I ran across an interesting article today, CARE TO BARTER? by Alex Nixon which I feel has merit for my readers…
In a nutshell, the article makes note of a small business owner who – in the age of diminished employee benefits – has found a way to provide orthodontic coverage for his staff and their families. With the help of a Pittsburgh bartering exchange, Owens has improved his employee morale and health by trading services and goods as a less expensive way to provide better benefits.
This is no small program; Owens is one of 3,000 businesses participating in the exchange process rather than eliminating or reducing employee-related health benefits. Green Apple, now known as one of the nation’s largest exchanges, initiated its services in 1991 and now runs roughly $50 million annually in bartering transactions. There seems to be very few goods or services missing from the network – ranging from office cleaning to independent health providers. One dentist quoted in the story has used his exchange dollars to meet a wide variety of his practice’s other business needs.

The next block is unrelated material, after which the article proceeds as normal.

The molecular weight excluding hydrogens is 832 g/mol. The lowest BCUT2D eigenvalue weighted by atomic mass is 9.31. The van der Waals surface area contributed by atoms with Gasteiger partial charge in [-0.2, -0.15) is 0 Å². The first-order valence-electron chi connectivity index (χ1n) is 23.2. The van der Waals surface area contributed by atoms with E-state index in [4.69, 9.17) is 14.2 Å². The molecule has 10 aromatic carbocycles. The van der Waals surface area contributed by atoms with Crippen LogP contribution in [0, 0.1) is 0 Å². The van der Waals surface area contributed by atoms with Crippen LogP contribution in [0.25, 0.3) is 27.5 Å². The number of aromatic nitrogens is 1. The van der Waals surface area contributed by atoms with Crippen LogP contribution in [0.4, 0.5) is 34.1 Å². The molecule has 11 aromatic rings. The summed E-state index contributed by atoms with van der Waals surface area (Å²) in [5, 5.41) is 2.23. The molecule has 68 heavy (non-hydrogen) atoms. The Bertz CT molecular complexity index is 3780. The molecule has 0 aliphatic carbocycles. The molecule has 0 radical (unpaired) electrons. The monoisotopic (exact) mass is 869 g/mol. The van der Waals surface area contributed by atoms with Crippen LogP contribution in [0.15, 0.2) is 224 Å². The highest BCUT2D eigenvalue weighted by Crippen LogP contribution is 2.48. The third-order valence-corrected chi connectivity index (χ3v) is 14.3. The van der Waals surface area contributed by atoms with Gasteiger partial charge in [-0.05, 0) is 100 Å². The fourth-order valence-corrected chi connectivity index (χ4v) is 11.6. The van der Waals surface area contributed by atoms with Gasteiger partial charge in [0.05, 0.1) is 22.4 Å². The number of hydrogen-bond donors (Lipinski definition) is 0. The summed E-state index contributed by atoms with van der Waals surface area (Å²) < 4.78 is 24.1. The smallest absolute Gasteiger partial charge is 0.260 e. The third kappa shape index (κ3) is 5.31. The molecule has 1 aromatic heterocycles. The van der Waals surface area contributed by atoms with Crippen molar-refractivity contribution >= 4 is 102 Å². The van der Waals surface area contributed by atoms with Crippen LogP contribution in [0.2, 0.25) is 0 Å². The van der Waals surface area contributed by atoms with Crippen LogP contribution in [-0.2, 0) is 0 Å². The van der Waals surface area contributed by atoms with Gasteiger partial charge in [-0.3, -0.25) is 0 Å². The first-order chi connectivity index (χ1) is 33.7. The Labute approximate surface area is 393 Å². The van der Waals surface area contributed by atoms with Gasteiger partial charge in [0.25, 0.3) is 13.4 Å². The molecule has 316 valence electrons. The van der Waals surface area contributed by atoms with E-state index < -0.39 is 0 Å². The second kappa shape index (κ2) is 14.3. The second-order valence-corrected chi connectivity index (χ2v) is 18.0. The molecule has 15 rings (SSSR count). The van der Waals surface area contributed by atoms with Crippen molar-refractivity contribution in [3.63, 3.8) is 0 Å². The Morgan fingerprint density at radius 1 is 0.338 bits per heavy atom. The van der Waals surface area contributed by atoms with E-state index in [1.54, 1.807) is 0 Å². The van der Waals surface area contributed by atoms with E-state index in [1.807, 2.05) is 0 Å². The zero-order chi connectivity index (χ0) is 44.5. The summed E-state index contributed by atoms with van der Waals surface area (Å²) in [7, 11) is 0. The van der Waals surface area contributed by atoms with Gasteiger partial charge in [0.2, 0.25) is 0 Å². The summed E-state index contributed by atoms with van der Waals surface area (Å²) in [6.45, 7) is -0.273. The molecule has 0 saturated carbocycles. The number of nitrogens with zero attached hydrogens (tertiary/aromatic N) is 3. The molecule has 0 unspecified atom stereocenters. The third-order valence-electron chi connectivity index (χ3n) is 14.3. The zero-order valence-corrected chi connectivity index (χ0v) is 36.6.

The most interesting part of the article, however, was the awareness that exchanges such as Green Apple eliminate direct exchanges between businesses. Acting similarly to the position of a “bank” where the barter dollars and transactions are tracked, the company offers an “authorized form of payment recognized by the IRS.”
The question I see in all of this is whether the rising cost of health insurance, and the need for dental and vision services will drive an increasing use of bartering in the health services industry. What are your thoughts about this topic? Have you already experienced its possible impact?